Then, the staff of the Ty Bar carried over a giant leather suitcase and opened it up to reveal liquid gold — five bottles of Balvenie that range in age from a 2004 to a 1961.
The case — called the Balvenie DCS Compendium — was selected by Balvenie’s legendary Malt Master David Stewart. The whole case would sell for $60,000. That’s if you could even buy it, which you can’t because it’s no longer for sale.
We started with the 2004, which had bold hints of grass and toast and maple.
“My goodness these are incredible,” O’Leary gasped.
We moved on to the ’93, the ’81 and the ’73, each of which became more complex, smoother and rich in flavors.
When we got to the ’61, however, O’Leary and I paused. This was, after all, Balvenie’s oldest bottle ever — whisky that was put in a cask in 1961 and taken out 55 years later. The bottle would be $55,000 alone — but you can’t buy it anywhere. So the only place you can taste it commercially in the U.S. is at the Ty Bar.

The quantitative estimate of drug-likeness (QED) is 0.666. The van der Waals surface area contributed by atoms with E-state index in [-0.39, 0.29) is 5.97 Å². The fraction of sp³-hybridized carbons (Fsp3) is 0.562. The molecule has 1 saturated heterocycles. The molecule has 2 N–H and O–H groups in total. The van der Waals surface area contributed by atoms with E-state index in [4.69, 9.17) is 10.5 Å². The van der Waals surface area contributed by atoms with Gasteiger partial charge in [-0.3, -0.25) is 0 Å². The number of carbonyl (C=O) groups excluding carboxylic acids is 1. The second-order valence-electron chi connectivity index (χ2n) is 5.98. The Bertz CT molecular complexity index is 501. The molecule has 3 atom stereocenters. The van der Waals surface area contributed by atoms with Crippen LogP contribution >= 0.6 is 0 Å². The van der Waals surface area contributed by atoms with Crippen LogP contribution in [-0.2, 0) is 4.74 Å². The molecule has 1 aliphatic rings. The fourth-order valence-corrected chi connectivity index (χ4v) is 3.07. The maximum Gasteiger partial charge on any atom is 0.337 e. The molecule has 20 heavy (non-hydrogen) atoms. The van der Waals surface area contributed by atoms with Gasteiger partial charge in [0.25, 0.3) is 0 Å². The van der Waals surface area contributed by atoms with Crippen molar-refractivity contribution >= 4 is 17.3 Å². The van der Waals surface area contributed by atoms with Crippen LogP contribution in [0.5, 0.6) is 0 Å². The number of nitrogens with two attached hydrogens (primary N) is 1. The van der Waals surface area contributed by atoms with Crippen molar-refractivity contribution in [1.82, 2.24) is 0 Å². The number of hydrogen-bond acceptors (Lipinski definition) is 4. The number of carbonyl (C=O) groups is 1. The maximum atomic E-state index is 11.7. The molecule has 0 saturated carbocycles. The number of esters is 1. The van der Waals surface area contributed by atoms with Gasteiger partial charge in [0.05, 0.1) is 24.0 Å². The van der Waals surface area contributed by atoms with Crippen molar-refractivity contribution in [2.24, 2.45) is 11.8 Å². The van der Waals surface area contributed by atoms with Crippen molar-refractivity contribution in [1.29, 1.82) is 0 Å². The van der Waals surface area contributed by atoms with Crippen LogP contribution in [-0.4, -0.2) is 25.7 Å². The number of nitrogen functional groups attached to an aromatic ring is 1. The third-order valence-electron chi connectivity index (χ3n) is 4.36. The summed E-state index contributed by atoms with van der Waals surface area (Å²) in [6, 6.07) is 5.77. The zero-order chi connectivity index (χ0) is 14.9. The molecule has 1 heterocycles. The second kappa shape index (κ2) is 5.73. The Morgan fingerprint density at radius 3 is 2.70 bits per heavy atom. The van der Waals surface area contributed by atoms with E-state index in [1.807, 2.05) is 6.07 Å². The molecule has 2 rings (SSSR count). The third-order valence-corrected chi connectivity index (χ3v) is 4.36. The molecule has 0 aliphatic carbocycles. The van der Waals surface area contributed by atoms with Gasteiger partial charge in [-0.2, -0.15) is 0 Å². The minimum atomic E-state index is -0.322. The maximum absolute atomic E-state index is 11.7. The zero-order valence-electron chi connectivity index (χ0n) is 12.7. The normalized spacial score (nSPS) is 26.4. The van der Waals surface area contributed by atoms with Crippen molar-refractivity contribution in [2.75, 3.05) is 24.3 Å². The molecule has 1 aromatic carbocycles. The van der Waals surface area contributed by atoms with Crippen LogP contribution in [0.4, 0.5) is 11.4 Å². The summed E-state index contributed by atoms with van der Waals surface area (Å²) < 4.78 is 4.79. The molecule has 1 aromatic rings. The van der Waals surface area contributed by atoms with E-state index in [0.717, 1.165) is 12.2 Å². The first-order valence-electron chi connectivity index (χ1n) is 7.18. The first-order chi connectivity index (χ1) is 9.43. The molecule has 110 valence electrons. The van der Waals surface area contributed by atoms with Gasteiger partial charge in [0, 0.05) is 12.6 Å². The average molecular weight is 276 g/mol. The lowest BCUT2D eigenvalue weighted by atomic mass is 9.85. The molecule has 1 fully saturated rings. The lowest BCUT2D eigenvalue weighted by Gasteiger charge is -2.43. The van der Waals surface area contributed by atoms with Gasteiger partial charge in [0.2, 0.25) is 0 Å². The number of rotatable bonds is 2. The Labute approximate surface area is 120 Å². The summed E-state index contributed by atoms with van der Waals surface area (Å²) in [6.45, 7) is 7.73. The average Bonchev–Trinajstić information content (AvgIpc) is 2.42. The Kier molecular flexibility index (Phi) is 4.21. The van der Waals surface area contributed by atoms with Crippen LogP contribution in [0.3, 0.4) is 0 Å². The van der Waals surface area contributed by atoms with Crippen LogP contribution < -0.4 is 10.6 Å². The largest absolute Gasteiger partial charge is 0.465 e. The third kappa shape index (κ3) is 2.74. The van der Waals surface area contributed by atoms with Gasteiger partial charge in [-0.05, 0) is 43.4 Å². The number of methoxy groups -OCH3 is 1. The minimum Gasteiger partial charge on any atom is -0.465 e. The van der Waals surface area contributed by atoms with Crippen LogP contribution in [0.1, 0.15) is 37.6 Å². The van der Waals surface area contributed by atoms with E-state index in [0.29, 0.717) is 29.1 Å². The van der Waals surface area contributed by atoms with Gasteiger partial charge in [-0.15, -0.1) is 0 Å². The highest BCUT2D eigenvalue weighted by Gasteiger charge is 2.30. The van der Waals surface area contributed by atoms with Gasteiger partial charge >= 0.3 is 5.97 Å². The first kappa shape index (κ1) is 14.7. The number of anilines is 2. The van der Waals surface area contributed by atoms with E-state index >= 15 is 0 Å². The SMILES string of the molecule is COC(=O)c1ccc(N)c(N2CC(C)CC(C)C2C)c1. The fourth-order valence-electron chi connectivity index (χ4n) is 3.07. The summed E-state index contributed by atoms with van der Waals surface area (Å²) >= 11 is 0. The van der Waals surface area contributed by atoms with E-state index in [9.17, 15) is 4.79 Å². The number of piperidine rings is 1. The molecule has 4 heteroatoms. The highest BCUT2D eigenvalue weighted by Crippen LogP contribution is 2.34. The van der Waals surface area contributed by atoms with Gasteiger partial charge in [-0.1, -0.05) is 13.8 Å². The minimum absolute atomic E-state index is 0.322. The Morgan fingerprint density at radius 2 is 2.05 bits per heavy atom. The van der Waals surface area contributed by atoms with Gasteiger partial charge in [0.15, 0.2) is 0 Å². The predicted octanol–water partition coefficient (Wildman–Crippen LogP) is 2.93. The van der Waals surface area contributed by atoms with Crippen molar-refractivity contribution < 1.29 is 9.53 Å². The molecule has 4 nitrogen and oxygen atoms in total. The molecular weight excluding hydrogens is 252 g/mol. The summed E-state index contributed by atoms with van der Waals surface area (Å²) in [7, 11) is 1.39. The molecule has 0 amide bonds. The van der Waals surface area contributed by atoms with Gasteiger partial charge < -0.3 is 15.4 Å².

O’Leary and I had a 1.5-ounce serving, which is about $5,000 worth of whisky.
O’Leary could hardly come up with the words to describe it. His exact quote: “Eecheewawa Carumba!”
He added, “It’s an arrogant taste but I appreciate its audacity.”
The 1961 was a liquid explosion of tastes and colors — sunshine, fresh-cut grass, pancakes, lemon trees, the smell of wood stoves in the winter, and homemade butterscotch. And this tiny glass, with 1.5 ounces, cost more than my first car.
So I asked O’Leary — known for being so frugal he refuses to pay $2.50 for a cup of coffee — whether the $5,000 sip of whisky was worth it.
“Absolutely,” he said. “I get it. I get why people would pursue this. There is nothing else like this in the world. Everyone has to try this during their lifetime.”